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Standifer, Wayne : Home

Written by Sona Apbasova

Wayne Standifer

Spotlight article on a Berea College alum

After graduation, each Berea College alum or alumna has a unique life and career story to share that reflects Berea College’s mission and impact on its students’ lives. In this article, we would like to share the special story of Berea alum, Mr. Wayne Standifer, whose life and career serve as a great example of how Berea College changes the lives of many

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Wayne Hueron Standifer attended Berea College from 1958 to 1962, majoring in elementary education. Mr. Standifer’s labor assignment for four years was working in the college library’s Reserve Room, which at that time was located on the upper floor of the Frost Building and which served as a reading room. The Reserve Room was designed to provide a comfortable study atmosphere while also providing students access to books and other print materials that had been assigned by faculty. At that time, there were no copy machines to make copies of the items on reserve; this meant student had to be physically present at the library to have access to the required materials. To quote Mr. Standifer, “a really good student may have had to ‘live in the library’" to be successful during his/her time at Berea College.

During the summers, Mr. Standifer worked as the building monitor of the Frost Library. Back then, student monitors lived in every academic building on the Berea College campus and they were responsible for maintaining the security of these building at night, as well as assisting student custodians with their duties as needed. Thus, Mr. Standifer literally lived in the library. Mr. Standifer fondly recalled how he would often set off to do some small task – like change a light bulb – and soon find that he had lost whole hours exploring collections of rare books.

In payment for his work in the library, he earned the grand sum of sixteen cents per hour. By his senior year he was promoted to a pay-grade level of nineteen cents per hour. Mr. Standifer joked that he chose to stay in the same position throughout his time on campus because he did not want to return to the low sixteen-cents-per-hour pay, which would have been “a drastic pay cut.” His new pay level significantly contributed in paying off his term bill of 278 dollars, as well as provided him with some money “for going to ‘the street’ (College Square) for a snack.”

In addition to his exciting labor assignment, Mr. Standifer was active in various extracurricular activities. Along with his friend, he joined the Young Democrats club of Berea College. He also participated in the Student National Education Association (SNEA), a national organization and one of the biggest organizations in Berea, which was open to students in the education field. He was a member in the Berea Players, as well.

Mr. Standifer’s college labor assignment had a significant impact on his career choice. Immediately following graduation, Standifer utilized his Education degree by serving as an elementary teacher for the Harlan County Board of Education. However, during his fourth year of teaching, when the principal of his school asked Mr. Standifer whether he knew anyone who would be interested in a federal stipend for a library science degree, Mr. Standifer enthusiastically replied that he would be very interested. He said “I had loved the Berea College library position so well that it directly influenced me, in a split second, to change my career path for the next 47 years.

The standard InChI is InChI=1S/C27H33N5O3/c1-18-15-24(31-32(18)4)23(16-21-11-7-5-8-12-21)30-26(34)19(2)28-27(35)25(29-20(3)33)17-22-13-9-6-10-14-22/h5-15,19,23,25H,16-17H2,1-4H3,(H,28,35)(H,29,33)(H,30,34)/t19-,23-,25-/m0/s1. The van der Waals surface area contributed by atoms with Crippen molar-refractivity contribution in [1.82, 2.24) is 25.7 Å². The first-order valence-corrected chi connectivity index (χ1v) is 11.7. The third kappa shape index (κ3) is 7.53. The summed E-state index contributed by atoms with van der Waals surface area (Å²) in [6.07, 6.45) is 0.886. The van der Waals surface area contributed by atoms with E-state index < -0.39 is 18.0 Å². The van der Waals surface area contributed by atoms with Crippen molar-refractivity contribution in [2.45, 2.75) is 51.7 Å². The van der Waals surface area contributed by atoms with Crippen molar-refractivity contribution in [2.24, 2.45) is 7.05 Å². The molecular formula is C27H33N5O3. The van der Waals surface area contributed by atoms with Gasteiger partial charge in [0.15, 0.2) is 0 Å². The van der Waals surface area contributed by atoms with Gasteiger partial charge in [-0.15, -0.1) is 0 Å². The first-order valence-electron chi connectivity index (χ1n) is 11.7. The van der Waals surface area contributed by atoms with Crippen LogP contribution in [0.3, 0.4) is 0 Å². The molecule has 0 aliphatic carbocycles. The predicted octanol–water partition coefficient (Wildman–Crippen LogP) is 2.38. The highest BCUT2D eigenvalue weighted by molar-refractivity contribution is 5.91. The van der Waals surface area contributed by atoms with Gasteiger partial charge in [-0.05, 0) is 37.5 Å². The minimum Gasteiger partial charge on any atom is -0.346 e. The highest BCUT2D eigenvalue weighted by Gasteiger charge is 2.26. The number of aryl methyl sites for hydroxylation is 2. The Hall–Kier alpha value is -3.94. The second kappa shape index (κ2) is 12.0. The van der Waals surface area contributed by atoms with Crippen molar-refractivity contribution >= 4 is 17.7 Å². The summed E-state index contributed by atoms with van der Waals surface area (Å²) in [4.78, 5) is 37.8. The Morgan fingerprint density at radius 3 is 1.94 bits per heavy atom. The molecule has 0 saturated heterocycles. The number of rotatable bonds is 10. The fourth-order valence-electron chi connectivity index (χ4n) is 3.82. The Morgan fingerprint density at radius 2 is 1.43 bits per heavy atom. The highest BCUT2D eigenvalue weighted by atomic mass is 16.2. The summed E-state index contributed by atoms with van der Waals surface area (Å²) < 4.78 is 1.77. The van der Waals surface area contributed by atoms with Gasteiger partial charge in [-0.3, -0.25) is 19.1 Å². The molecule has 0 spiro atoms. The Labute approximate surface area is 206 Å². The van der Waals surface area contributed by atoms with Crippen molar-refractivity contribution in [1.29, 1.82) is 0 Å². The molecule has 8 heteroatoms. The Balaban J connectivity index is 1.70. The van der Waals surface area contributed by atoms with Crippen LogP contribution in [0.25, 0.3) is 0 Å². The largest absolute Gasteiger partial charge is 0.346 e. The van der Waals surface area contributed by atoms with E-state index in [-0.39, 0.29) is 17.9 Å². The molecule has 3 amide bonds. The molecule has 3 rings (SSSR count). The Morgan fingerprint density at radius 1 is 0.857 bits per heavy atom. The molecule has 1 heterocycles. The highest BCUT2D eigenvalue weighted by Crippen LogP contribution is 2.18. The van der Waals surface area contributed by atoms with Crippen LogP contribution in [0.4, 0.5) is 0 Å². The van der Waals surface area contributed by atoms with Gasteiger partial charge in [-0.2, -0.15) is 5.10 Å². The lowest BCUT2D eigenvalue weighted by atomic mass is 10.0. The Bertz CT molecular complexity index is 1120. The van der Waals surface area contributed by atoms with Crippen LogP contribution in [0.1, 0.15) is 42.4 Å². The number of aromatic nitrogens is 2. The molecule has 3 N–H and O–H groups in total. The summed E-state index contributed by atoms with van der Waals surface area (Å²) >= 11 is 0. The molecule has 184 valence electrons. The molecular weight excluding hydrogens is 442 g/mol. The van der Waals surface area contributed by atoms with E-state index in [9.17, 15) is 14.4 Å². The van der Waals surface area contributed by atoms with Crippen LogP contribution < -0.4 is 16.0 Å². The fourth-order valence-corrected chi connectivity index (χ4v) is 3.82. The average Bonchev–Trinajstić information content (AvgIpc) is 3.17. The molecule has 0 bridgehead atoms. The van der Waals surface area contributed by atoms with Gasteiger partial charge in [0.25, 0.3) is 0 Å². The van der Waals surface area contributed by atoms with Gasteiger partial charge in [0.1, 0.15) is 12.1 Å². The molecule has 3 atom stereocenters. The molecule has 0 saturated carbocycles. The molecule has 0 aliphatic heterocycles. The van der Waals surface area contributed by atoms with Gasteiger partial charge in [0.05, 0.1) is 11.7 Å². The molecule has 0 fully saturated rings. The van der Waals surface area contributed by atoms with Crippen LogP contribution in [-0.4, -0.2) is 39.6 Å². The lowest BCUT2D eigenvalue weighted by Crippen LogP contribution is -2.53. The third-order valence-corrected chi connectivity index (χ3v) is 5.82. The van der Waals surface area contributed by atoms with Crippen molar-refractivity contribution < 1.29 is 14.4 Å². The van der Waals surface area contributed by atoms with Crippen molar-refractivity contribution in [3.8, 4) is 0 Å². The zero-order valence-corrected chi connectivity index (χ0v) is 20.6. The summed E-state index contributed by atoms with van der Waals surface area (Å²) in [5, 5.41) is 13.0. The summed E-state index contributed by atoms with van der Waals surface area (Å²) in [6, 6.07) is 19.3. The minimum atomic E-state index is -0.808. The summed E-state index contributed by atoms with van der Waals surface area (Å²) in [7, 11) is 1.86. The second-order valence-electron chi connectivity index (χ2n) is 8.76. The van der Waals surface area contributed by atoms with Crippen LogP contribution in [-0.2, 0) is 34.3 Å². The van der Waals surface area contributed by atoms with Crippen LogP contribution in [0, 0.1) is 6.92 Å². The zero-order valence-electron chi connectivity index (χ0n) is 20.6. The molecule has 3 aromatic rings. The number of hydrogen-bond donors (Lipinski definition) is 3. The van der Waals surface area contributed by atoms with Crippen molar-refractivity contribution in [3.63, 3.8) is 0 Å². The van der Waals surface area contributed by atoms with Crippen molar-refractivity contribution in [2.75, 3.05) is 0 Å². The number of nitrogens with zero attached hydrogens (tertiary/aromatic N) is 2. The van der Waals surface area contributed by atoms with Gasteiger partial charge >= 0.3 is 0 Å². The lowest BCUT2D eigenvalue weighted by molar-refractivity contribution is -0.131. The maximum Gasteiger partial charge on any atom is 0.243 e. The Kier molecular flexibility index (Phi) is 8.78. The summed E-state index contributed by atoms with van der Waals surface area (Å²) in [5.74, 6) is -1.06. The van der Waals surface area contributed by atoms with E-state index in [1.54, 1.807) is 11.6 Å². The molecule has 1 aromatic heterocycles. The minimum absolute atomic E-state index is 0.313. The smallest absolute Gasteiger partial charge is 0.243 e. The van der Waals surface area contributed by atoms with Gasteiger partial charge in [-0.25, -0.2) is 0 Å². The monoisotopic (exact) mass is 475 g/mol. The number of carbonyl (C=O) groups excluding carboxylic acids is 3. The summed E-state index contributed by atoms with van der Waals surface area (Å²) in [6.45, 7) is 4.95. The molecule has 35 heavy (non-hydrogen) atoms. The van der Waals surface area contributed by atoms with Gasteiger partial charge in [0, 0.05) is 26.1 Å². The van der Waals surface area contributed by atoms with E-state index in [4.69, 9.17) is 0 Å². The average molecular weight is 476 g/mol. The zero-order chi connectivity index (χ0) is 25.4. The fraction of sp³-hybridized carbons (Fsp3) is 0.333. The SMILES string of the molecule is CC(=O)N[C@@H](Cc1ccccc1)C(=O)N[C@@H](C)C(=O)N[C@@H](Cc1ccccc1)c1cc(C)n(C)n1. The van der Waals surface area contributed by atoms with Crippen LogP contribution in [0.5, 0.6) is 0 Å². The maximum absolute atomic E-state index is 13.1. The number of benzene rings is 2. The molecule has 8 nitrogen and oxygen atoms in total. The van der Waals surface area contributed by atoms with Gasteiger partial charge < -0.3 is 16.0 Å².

Soon after, he began library science classes at the University of Kentucky, which were paid for by a stipend from a federal anti-poverty program, eventually earning Mr. Standifer his Masters from UK. During this time he served as librarian in the same school at which he had taught sixth grade. The school is now the Benham School House Inn where classrooms and the library have been made into guest rooms. Wayne left the elementary school librarian position to become Technical Processes Librarian at Lee College in Cleveland, Tennessee which was followed by 25 years in the state of Georgia as a school media specialist. During that time the Education Specialist Degree in library information science was earned at University of Georgia. Upon retirement in 1998 from a Metro Atlanta school system, Mr. Standifer returned to Lee, which by this time had become Lee University, where he served as reference librarian. By the time he retired in June 2013, Wayne had worked more than half a century, or fifty-one years, in education.

Mr. Standifer also credits his labor assignment at Berea College for inadvertently leading him to the love of his life. As he explains it, while he was working as an academic librarian, he wandered from his office “to the circulation desk where I did not belong. It was there that I met a student, Betty Robbins, who would later become my wife. She said she checked me out.”

Additional Resources

  • Wayne Standifer, e-mail message interview by Amanda Peach, October 3, 2014. 

  • Wayne Standifer. Berea Alumnus. 33, no 2. (November 1962): 15. 

  • Wayne Standifer. Berea Alumnus. 30, no 6. (May-June 1970): 27.
     
  • Wayne Standifer. Berea Alumnus. 51, no 2. (September-October 1980): 21.  

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